5. Allows for push notifications, i.e. messages sent back to the device from a server for example alerting the user of some action to be taken.
Native App Knocks
1. Expensive is the key word here, in terms of time to build, complexity and potential cost to the end user. Additionally, if your app is designed to make money a percentage of that will go to the app store that releases it, i.e. Apple, Play, Samsung etc.
2. Potential customer base is not as high as it could be if a company decides on one technology or the other, i.e. if an app is developed for iOS only, then users of Android and other OS devices will not be able to use it. Native apps are not cross-platform.
3. Updates to the app can also only be made through the store, so again this takes time and end users may not always get the latest version of the product if they chose not to install it.
Mobile Web Chocs
1. This is a real obvious one and by far the biggest advantage, i.e. cross-platform compatibility. You code this baby up once and you can deploy it anywhere.
3. No need to waste your bandwidth downloading new versions all the time, the latest version of the site is available as soon as a user navigates there.
4. It generally takes a lot less time to get a mobile website up-and-running, with the right tools in place, small apps can be published to the web in a matter of minutes.
Mobile Web Knocks
1. Cannot (yet) deliver the rich complexity of native apps since they do not have access to the more complex features of the device such as GPS, camera etc..
2. There is an argument that says web apps will never present the same performance as native apps since the coding method is different, i.e. interpreted (web) versus compiled (native).
3. Connectivity is always a given when talking about disadvantages of the web, without a decent connection the app is effectively useless.
4. Does not support push notifications directly, though it could be argued that a user could in fact be notified by using a different means.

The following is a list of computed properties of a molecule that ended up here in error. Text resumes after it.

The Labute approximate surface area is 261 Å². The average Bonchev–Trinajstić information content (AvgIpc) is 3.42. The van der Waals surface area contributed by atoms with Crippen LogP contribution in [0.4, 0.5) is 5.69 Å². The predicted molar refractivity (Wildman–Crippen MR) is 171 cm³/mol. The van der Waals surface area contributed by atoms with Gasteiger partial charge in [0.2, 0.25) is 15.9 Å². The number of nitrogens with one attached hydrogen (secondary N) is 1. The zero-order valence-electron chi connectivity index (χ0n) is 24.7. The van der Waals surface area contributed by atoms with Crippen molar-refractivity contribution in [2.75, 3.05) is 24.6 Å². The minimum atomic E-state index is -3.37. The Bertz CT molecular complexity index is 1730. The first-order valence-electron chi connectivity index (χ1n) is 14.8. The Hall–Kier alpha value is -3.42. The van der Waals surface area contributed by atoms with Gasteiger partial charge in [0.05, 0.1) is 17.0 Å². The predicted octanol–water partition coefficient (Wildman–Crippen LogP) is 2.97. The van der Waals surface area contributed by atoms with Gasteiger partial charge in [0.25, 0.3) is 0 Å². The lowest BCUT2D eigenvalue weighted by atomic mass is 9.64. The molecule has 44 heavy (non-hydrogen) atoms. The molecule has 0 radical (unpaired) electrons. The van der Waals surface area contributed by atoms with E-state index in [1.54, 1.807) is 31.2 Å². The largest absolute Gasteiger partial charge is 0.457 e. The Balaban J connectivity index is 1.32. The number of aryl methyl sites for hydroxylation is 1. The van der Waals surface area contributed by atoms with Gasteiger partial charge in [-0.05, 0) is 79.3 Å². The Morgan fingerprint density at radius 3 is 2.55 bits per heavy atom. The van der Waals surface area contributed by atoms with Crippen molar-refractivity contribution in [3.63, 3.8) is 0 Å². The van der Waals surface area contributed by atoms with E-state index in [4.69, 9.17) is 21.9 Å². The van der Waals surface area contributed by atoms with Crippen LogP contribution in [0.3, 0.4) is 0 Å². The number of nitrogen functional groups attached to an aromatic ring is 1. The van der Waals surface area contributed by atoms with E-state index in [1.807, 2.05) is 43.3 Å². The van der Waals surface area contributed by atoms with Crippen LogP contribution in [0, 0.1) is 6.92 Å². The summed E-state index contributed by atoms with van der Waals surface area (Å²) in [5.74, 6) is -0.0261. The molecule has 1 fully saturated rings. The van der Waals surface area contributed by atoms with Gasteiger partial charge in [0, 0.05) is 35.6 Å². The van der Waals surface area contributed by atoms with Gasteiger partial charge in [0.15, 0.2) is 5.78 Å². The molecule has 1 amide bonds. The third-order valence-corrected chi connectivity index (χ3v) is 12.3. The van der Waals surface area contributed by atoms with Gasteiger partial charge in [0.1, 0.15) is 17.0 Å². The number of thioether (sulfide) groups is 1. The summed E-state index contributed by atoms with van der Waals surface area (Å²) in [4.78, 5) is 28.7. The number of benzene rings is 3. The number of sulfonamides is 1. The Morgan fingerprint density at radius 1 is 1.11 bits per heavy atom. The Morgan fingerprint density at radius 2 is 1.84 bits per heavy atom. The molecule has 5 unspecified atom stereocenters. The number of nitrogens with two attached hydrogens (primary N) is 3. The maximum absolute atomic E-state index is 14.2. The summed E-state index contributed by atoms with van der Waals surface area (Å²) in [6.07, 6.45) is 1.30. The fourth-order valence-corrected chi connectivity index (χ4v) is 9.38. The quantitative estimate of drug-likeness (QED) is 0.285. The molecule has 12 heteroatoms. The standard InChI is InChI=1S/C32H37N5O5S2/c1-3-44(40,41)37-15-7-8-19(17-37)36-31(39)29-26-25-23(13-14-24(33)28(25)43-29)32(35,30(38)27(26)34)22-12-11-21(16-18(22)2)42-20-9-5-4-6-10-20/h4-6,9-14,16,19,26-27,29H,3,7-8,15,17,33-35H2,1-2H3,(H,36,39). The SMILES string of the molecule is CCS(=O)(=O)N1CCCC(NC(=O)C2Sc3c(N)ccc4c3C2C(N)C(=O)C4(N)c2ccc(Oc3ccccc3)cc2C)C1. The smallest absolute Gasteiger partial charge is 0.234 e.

Hybrid App Chocs
1. Well the clue is in the name here, a hybrid app attempts to bridge the gap and deliver rich content and features since it can access the device’s complex features.
2. There is an advantage over web apps in the fact that hybrid apps can to some degree access off-line storage.
3. In a similar way to web apps the hybrid apps should in theory be less expensive to develop and have a shorter time-to-market than native apps.
4. Developers can make use of the fact that a single code-base is required, but the app can still be delivered in the same way as a native app, i.e. through the usual store outlets.
Hybrid App Knocks
1. There is still a need for a connection to the internet, without this the app may be only partially useful.
2. The performance issue is still likely to be there, since the app is dependant upon the browser capability.
3. Having the outlet store as a release mechanism can also be seen as a disadvantage in terms of updating the app and having a third party with a final say as to when the app is actually released.
Whether you are a developer, a software house, or consultancy creating mobile apps or business looking to acquire an app for your business, there is a lot to consider.
Ultimately the choice will depend on the requirements and business objectives, i.e. if a load of graphics are necessary then it’ll probably be a native app, or if something more simple like an on-line diary, then perhaps web is the way to go. If your diary needs to have a GPS stamp or you want to add pictures, then perhaps Hybrid is the best solution. Whatever you chose, think long and hard before diving in.